If you're new to the investment world, the sheer number of investments available to you can be overwhelming. And what's more, the differences between investment types like stocks, bonds and annuities are not always easy to understand. Before you visit with your financial adviser and start investing, it's important to know the basics about these very different investment types.
When you invest in stocks, you purchase a percentage of ownership of a publicly held company. Depending on the company’s earnings, the value of your stock can change. When the company’s earnings increase, the value of your stock increases. Likewise, if the company performs poorly, your stock value will go down. Stocks can be risky, but they generally offer a higher return in the long run. Working with a qualified financial adviser is important when determining which stocks are best for you.
When you purchase a bond, you are essentially providing a loan to the issuer, which may be a bank, corporation or the government. These organizations sell bonds in order to fund special projects; in exchange for your loan, you receive a fixed interest payment each year. Bond prices change depending on interest rates. When interest rates go up, bond prices go down; if interest rates fall, bond prices increase. The benefit of bonds is that the interest rate determined when you purchased the bond, also known as the “coupon,” always stays the same. When you purchase bonds, you begin to collect interest on them. You also receive a stated maturity date when the bond’s earnings will be disbursed to you. Bond rates usually remain more stable than stocks and are considered safer investments.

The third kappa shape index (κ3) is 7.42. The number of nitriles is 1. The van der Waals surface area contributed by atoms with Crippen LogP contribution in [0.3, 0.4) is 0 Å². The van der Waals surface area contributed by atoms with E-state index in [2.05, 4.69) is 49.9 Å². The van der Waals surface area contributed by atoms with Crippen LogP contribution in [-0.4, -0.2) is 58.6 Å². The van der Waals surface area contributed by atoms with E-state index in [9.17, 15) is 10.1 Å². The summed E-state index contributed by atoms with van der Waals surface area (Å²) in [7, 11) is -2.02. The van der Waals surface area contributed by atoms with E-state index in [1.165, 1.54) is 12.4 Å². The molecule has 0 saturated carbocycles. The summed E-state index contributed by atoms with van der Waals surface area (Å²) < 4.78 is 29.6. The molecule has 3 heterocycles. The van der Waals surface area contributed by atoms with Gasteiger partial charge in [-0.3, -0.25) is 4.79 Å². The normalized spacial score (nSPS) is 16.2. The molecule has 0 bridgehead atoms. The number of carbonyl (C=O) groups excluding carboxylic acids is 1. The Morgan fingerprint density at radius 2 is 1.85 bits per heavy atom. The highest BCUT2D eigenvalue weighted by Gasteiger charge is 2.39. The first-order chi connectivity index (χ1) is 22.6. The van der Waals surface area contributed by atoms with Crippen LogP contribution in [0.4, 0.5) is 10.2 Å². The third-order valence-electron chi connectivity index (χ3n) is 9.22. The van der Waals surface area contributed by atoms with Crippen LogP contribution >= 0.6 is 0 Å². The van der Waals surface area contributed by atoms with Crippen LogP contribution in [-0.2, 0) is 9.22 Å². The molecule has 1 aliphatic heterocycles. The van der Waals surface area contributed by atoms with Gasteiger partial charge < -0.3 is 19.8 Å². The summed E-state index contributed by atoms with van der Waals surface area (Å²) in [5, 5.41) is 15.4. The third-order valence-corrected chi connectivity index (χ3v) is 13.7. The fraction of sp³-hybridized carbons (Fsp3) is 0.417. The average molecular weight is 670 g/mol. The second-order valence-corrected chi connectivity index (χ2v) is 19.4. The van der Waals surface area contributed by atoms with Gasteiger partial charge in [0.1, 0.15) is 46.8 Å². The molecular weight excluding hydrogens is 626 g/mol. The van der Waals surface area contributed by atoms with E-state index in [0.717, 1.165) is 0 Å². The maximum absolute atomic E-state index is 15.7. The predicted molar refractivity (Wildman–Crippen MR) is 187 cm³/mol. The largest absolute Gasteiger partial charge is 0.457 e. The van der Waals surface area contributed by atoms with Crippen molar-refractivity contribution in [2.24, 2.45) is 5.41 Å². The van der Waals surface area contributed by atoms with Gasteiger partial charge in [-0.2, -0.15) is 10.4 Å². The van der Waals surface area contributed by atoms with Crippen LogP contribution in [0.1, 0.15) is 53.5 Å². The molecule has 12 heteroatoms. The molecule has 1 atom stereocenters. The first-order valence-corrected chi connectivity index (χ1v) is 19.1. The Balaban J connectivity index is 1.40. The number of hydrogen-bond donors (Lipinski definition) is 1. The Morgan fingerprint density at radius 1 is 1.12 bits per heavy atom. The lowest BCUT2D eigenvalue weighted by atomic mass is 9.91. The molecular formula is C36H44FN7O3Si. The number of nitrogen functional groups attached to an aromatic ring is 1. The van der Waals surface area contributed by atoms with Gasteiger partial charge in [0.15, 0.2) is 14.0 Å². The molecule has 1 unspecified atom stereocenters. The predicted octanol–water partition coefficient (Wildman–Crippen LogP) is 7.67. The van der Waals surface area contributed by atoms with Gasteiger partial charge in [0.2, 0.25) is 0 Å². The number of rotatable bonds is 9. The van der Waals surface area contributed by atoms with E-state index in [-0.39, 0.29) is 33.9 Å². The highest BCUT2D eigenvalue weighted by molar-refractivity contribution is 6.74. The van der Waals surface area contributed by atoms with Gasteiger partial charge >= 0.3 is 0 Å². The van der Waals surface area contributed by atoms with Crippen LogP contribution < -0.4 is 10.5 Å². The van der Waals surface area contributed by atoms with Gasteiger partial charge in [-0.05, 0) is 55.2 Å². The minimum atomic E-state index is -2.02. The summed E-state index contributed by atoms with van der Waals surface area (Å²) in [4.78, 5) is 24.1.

Annuities are issued by insurance companies and are one of the most popular retirement investments. They allow investors to accumulate tax-deferred money and withdraw it when it’s needed. There are three main types of annuities. Fixed annuities guarantee the investor a fixed interest rate for a certain period of time determined by your contract. Variable annuities are a collection of investments whose earnings are tax-deferred. Earnings levels change depending on how well the market performs and the level of risk involved in your investment choices. Indexed annuities are also tax-deferred; their growth depends on how well equity markets perform. They have guaranteed minimum interest to help investors reach retirement goals.
When considering any investment, it’s important to work with a qualified financial adviser. Make it clear to your adviser how much risk you are comfortable with and ask questions about anything that is unclear to you. Work with your adviser to create a well-rounded portfolio that's right for you.
Megan Martin has more than 10 years of experience writing for trade publications and corporate newsletters as well as literary journals. She holds a Bachelor of Arts from the University of Iowa and a Master of Fine Arts in writing from The School of the Art Institute of Chicago.